|Lu, Fachuang - UNIV OF WISCONSIN-MADISON|
Submitted to: Journal of Agricultural and Food Chemistry
Publication Type: Peer Reviewed Journal
Publication Acceptance Date: December 4, 1997
Publication Date: N/A
Interpretive Summary: A major component in all terrestrial plants, lignin is a polymer that limits digestion of plants by animals and must be removed from wood to make paper. We recently developed a new analytical method, the "DFRC" method (for Derivatization Followed by Reductive Cleavage, but also identifying the Dairy Forage Research Center where it was developed) that cleanly degrades lignins to simple analyzable compounds that give a tremendous insight into the structural details of the original lignin. This paper reports on the application of the method to a range of lignins from grasses, legumes, and hard- and softwoods. Quantification of the products shows the yields to be comparable to or higher than other analytical methods and is significantly easier. This paper also identifies several dozen minor components that give more detailed insight into the minor components in lignins. Scientists will use this technique in a wide variety yof studies ranging from optimization of pulping processes in pulp mills to the identification of how a plant responds to various genetic mutations that are forced on it. Such studies are at the heart of efforts to improve agricultural sustainability and maximize our wood resources.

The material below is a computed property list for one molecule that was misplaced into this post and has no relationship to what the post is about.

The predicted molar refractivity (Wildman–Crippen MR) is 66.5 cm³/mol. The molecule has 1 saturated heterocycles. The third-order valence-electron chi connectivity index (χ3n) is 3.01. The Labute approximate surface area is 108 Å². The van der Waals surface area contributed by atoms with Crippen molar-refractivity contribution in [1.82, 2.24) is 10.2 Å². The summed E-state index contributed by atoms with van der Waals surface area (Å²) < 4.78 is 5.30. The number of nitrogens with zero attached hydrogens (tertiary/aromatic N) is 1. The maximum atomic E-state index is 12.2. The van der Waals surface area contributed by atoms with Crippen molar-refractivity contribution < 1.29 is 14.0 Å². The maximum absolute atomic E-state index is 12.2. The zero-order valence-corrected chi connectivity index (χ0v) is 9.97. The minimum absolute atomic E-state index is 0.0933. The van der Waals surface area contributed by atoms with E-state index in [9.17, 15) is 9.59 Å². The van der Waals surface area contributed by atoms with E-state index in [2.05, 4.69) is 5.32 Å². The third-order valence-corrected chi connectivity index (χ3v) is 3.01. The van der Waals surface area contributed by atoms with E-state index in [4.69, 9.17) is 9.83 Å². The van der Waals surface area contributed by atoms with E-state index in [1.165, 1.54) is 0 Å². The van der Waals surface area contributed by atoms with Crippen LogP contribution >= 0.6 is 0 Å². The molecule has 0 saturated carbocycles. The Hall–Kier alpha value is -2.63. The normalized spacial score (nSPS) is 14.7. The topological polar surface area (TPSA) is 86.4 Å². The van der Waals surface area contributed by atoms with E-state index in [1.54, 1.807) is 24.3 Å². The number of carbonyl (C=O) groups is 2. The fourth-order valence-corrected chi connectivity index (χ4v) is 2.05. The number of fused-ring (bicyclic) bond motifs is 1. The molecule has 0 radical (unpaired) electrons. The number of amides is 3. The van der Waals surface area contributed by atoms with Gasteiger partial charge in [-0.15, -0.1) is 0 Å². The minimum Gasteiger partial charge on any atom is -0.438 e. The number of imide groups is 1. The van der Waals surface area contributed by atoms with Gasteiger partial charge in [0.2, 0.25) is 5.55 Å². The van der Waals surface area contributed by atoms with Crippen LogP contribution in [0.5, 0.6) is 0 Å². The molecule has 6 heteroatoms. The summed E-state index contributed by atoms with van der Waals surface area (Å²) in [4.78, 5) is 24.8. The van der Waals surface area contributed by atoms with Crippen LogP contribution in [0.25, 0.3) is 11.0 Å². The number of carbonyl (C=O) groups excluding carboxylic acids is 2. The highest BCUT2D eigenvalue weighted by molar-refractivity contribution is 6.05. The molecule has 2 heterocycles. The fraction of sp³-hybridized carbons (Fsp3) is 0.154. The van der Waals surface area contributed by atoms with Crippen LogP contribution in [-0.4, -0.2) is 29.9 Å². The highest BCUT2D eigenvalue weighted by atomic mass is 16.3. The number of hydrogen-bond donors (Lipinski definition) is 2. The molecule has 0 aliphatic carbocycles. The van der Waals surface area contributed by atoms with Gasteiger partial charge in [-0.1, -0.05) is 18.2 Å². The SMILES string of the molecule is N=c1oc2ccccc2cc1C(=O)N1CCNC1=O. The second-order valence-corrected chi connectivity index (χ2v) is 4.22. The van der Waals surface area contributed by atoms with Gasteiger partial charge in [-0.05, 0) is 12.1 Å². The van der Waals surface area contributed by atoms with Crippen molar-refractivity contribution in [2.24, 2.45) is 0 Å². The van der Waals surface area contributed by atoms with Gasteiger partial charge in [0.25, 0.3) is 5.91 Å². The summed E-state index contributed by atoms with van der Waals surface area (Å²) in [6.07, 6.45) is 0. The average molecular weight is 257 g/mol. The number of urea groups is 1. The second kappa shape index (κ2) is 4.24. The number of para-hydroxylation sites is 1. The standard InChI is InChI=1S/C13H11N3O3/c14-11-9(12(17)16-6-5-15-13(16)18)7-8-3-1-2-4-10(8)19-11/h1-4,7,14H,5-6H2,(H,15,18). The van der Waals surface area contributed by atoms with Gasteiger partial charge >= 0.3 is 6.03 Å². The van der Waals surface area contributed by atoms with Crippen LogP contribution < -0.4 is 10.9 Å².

Technical Abstract: Monomers released from DFRC degradation of lignins have been identified by mass spectra and/or comparison of their GC retention times with authentic compounds. The primary monomers from several isolated lignins representing softwoods, hardwoods, grasses, and dicots have been quantified by GLC. Sources of the minor monomeric components have been rationalized based on DFRC mechanisms. From isolated lignins, the DFRC method appears to produce simpler mixtures of monomers with yields comparable to or higher than other analytical methods.